Cultural Revolutions

Interpretative Gymnastics

The Federal government’s freestyle interpretive gymnastics did not end when the man who was uncertain regarding the meaning of “is” left office.  On January 13, 2000, President Clinton appointed Victoria Wilson to fill a vacancy on the U.S. Civil Rights Commission, a roving band of allegedly independent and bipartisan officials tasked with the job of determining the state of civil rights in the nation.  Wilson was to fill the rest of the term of A. Leon Higginbotham, Jr., a retired activist judge who had recently died.  As was the custom, the President expressly limited Wilson’s tenure to the remaining years left in the six-year term of Mr. Higginbotham, so her appointment should have expired on November 29, 2001.  Accordingly, on December 5, President George W. Bush appointed a new commissioner, Peter N. Kirsanow, to take the place of Victoria Wilson.  Four of the eight commissioners are appointed by the President, while the other four are appointed by Congress.  By statute, each of the commissioners is to serve a six-year term, and that is the problem.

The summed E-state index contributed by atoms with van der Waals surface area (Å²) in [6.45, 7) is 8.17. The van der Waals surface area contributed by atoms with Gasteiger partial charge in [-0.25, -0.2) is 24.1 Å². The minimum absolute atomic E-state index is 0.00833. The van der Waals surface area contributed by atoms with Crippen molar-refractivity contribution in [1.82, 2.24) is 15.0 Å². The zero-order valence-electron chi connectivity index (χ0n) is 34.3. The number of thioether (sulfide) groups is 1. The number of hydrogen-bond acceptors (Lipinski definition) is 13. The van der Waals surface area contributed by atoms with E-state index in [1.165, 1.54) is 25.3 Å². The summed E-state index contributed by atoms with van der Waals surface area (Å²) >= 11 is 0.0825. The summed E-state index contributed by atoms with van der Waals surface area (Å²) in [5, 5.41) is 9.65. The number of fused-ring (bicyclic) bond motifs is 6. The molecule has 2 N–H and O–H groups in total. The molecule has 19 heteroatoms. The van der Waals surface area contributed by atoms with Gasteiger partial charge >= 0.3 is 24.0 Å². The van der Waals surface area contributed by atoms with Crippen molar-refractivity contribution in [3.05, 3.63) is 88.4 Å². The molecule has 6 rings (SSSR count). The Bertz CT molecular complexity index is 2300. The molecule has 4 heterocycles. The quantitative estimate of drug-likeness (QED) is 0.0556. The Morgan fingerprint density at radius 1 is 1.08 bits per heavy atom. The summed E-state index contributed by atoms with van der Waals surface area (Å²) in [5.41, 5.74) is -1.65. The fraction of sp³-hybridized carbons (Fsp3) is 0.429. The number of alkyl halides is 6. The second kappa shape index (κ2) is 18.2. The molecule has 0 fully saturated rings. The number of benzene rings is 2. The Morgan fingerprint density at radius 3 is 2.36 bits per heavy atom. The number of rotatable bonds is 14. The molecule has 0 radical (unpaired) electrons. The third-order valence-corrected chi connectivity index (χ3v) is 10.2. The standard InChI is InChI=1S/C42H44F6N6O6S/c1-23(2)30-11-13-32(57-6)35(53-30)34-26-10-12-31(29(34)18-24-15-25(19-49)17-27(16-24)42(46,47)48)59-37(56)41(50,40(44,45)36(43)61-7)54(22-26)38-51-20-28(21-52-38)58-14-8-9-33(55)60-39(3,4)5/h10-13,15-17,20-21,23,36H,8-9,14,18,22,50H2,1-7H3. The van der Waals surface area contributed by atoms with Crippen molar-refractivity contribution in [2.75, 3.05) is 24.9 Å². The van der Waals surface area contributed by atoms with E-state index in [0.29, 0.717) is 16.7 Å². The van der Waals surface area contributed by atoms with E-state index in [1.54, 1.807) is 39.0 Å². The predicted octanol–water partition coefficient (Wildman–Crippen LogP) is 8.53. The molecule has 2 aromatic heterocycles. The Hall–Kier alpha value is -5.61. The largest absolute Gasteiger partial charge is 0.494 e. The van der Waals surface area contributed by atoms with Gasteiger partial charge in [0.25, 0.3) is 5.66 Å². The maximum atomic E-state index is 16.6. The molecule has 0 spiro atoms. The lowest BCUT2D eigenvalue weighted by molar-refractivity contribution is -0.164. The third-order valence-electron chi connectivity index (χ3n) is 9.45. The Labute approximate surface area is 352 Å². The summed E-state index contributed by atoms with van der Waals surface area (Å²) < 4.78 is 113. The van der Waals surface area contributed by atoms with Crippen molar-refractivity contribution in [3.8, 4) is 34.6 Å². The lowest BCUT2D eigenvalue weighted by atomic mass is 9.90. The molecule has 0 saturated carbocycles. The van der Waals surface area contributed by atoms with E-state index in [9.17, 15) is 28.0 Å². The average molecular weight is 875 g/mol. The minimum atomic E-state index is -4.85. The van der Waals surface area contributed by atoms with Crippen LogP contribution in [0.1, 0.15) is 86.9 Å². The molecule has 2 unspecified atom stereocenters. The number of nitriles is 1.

When Kirsanow arrived at the commission’s first regularly scheduled meeting after his appointment, on December 7, and sought to present his credentials and take his seat, the chair of the commission, Mary Frances Berry (nominally an “independent”) ruled that he could not be recognized because the commission did...

Join now to access the full article and gain access to other exclusive features.

Get Started

Already a member? Sign in here